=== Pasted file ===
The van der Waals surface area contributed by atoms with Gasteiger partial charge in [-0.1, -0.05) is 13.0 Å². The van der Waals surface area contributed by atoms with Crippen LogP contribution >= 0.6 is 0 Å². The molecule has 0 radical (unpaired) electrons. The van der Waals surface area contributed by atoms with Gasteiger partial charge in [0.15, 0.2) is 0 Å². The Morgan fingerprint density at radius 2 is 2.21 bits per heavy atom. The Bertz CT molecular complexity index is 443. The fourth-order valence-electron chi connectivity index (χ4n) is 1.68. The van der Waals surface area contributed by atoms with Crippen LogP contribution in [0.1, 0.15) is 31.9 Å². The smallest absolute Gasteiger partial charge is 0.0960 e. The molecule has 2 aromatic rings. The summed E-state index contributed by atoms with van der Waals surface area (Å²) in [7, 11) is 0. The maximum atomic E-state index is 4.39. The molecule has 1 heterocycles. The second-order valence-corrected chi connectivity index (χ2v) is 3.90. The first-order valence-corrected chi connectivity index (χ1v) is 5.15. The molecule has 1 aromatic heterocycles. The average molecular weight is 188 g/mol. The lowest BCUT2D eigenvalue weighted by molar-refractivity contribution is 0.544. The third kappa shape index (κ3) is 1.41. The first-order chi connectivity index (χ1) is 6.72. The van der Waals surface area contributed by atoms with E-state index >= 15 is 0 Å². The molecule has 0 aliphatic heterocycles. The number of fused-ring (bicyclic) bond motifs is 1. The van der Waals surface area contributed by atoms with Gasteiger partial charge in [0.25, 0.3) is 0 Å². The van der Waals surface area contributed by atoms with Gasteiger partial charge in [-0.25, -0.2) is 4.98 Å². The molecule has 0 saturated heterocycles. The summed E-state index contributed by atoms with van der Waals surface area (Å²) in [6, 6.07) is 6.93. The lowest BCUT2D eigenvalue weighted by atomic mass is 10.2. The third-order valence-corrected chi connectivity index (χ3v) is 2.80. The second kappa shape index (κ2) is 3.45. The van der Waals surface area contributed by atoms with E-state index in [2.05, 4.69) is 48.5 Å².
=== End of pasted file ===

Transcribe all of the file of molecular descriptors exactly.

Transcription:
The van der Waals surface area contributed by atoms with Gasteiger partial charge in [-0.1, -0.05) is 13.0 Å². The van der Waals surface area contributed by atoms with Crippen LogP contribution >= 0.6 is 0 Å². The molecule has 0 radical (unpaired) electrons. The van der Waals surface area contributed by atoms with Gasteiger partial charge in [0.15, 0.2) is 0 Å². The Morgan fingerprint density at radius 2 is 2.21 bits per heavy atom. The Bertz CT molecular complexity index is 443. The fourth-order valence-electron chi connectivity index (χ4n) is 1.68. The van der Waals surface area contributed by atoms with Crippen LogP contribution in [0.1, 0.15) is 31.9 Å². The smallest absolute Gasteiger partial charge is 0.0960 e. The molecule has 2 aromatic rings. The summed E-state index contributed by atoms with van der Waals surface area (Å²) in [7, 11) is 0. The maximum atomic E-state index is 4.39. The molecule has 1 heterocycles. The second-order valence-corrected chi connectivity index (χ2v) is 3.90. The first-order valence-corrected chi connectivity index (χ1v) is 5.15. The molecule has 1 aromatic heterocycles. The average molecular weight is 188 g/mol. The lowest BCUT2D eigenvalue weighted by molar-refractivity contribution is 0.544. The third kappa shape index (κ3) is 1.41. The first-order chi connectivity index (χ1) is 6.72. The van der Waals surface area contributed by atoms with E-state index >= 15 is 0 Å². The molecule has 0 aliphatic heterocycles. The number of fused-ring (bicyclic) bond motifs is 1. The van der Waals surface area contributed by atoms with Gasteiger partial charge in [0.25, 0.3) is 0 Å². The van der Waals surface area contributed by atoms with Gasteiger partial charge in [-0.25, -0.2) is 4.98 Å². The molecule has 0 saturated heterocycles. The summed E-state index contributed by atoms with van der Waals surface area (Å²) in [6, 6.07) is 6.93. The lowest BCUT2D eigenvalue weighted by atomic mass is 10.2. The third-order valence-corrected chi connectivity index (χ3v) is 2.80. The second kappa shape index (κ2) is 3.45. The van der Waals surface area contributed by atoms with E-state index in [2.05, 4.69) is 48.5 Å².